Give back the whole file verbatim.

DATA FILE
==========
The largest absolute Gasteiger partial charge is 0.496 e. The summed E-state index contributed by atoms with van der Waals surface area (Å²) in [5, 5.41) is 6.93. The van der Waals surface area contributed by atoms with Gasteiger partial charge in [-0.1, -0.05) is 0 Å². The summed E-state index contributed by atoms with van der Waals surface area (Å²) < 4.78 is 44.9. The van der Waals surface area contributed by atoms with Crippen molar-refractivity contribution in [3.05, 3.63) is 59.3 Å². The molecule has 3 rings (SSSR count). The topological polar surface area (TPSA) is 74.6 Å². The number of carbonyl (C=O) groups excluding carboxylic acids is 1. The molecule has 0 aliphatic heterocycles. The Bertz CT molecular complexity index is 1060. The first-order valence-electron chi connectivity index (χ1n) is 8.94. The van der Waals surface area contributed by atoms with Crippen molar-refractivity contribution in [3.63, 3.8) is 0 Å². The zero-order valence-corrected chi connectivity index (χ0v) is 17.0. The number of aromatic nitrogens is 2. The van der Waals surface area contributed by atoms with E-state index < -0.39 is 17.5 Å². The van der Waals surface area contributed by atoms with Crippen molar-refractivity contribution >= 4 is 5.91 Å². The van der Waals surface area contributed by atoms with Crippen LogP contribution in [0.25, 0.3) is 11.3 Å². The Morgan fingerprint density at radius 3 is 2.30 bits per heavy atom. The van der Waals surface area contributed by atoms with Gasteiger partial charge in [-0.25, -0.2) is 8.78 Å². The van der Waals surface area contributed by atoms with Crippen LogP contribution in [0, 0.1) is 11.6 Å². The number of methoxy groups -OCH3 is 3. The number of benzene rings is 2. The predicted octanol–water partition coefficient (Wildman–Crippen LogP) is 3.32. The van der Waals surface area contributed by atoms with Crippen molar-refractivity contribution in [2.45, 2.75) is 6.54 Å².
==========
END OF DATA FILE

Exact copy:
The largest absolute Gasteiger partial charge is 0.496 e. The summed E-state index contributed by atoms with van der Waals surface area (Å²) in [5, 5.41) is 6.93. The van der Waals surface area contributed by atoms with Gasteiger partial charge in [-0.1, -0.05) is 0 Å². The summed E-state index contributed by atoms with van der Waals surface area (Å²) < 4.78 is 44.9. The van der Waals surface area contributed by atoms with Crippen molar-refractivity contribution in [3.05, 3.63) is 59.3 Å². The molecule has 3 rings (SSSR count). The topological polar surface area (TPSA) is 74.6 Å². The number of carbonyl (C=O) groups excluding carboxylic acids is 1. The molecule has 0 aliphatic heterocycles. The Bertz CT molecular complexity index is 1060. The first-order valence-electron chi connectivity index (χ1n) is 8.94. The van der Waals surface area contributed by atoms with Crippen molar-refractivity contribution in [3.63, 3.8) is 0 Å². The zero-order valence-corrected chi connectivity index (χ0v) is 17.0. The number of aromatic nitrogens is 2. The van der Waals surface area contributed by atoms with E-state index < -0.39 is 17.5 Å². The van der Waals surface area contributed by atoms with Crippen molar-refractivity contribution >= 4 is 5.91 Å². The van der Waals surface area contributed by atoms with Crippen LogP contribution in [0.25, 0.3) is 11.3 Å². The Morgan fingerprint density at radius 3 is 2.30 bits per heavy atom. The van der Waals surface area contributed by atoms with Gasteiger partial charge in [-0.25, -0.2) is 8.78 Å². The van der Waals surface area contributed by atoms with Crippen LogP contribution in [0, 0.1) is 11.6 Å². The number of methoxy groups -OCH3 is 3. The number of benzene rings is 2. The predicted octanol–water partition coefficient (Wildman–Crippen LogP) is 3.32. The van der Waals surface area contributed by atoms with Crippen molar-refractivity contribution in [2.45, 2.75) is 6.54 Å².